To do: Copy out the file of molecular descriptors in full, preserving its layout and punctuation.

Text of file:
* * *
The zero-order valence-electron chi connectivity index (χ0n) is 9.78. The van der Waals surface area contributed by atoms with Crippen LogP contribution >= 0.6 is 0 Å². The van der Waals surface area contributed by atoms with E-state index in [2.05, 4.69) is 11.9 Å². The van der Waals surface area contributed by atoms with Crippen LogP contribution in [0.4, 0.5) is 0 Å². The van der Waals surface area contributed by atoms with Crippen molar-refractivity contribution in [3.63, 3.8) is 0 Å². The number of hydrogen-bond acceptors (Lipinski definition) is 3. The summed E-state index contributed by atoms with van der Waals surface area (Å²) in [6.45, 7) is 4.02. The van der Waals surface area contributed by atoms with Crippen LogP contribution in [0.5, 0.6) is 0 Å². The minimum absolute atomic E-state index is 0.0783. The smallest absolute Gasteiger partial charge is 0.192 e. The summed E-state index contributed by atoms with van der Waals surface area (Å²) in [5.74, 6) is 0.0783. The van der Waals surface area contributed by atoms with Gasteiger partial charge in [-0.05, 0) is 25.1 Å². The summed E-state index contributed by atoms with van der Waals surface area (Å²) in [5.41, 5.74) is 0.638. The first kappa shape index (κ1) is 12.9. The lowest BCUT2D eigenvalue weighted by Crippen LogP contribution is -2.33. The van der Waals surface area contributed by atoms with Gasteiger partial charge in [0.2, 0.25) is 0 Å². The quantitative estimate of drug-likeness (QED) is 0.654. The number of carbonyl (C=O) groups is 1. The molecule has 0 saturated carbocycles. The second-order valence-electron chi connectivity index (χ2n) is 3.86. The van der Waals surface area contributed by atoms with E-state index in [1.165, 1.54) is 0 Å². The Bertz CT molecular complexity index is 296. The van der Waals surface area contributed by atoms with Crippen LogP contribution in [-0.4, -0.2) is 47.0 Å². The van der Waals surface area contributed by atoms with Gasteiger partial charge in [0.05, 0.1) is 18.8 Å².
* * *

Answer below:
The zero-order valence-electron chi connectivity index (χ0n) is 9.78. The van der Waals surface area contributed by atoms with Crippen LogP contribution >= 0.6 is 0 Å². The van der Waals surface area contributed by atoms with E-state index in [2.05, 4.69) is 11.9 Å². The van der Waals surface area contributed by atoms with Crippen LogP contribution in [0.4, 0.5) is 0 Å². The van der Waals surface area contributed by atoms with Crippen molar-refractivity contribution in [3.63, 3.8) is 0 Å². The number of hydrogen-bond acceptors (Lipinski definition) is 3. The summed E-state index contributed by atoms with van der Waals surface area (Å²) in [6.45, 7) is 4.02. The van der Waals surface area contributed by atoms with Crippen LogP contribution in [0.5, 0.6) is 0 Å². The minimum absolute atomic E-state index is 0.0783. The smallest absolute Gasteiger partial charge is 0.192 e. The summed E-state index contributed by atoms with van der Waals surface area (Å²) in [5.74, 6) is 0.0783. The van der Waals surface area contributed by atoms with Gasteiger partial charge in [-0.05, 0) is 25.1 Å². The summed E-state index contributed by atoms with van der Waals surface area (Å²) in [5.41, 5.74) is 0.638. The first kappa shape index (κ1) is 12.9. The lowest BCUT2D eigenvalue weighted by Crippen LogP contribution is -2.33. The van der Waals surface area contributed by atoms with Gasteiger partial charge in [0.2, 0.25) is 0 Å². The quantitative estimate of drug-likeness (QED) is 0.654. The number of carbonyl (C=O) groups is 1. The molecule has 0 saturated carbocycles. The second-order valence-electron chi connectivity index (χ2n) is 3.86. The van der Waals surface area contributed by atoms with E-state index in [1.165, 1.54) is 0 Å². The Bertz CT molecular complexity index is 296. The van der Waals surface area contributed by atoms with Crippen LogP contribution in [-0.4, -0.2) is 47.0 Å². The van der Waals surface area contributed by atoms with Gasteiger partial charge in [0.05, 0.1) is 18.8 Å².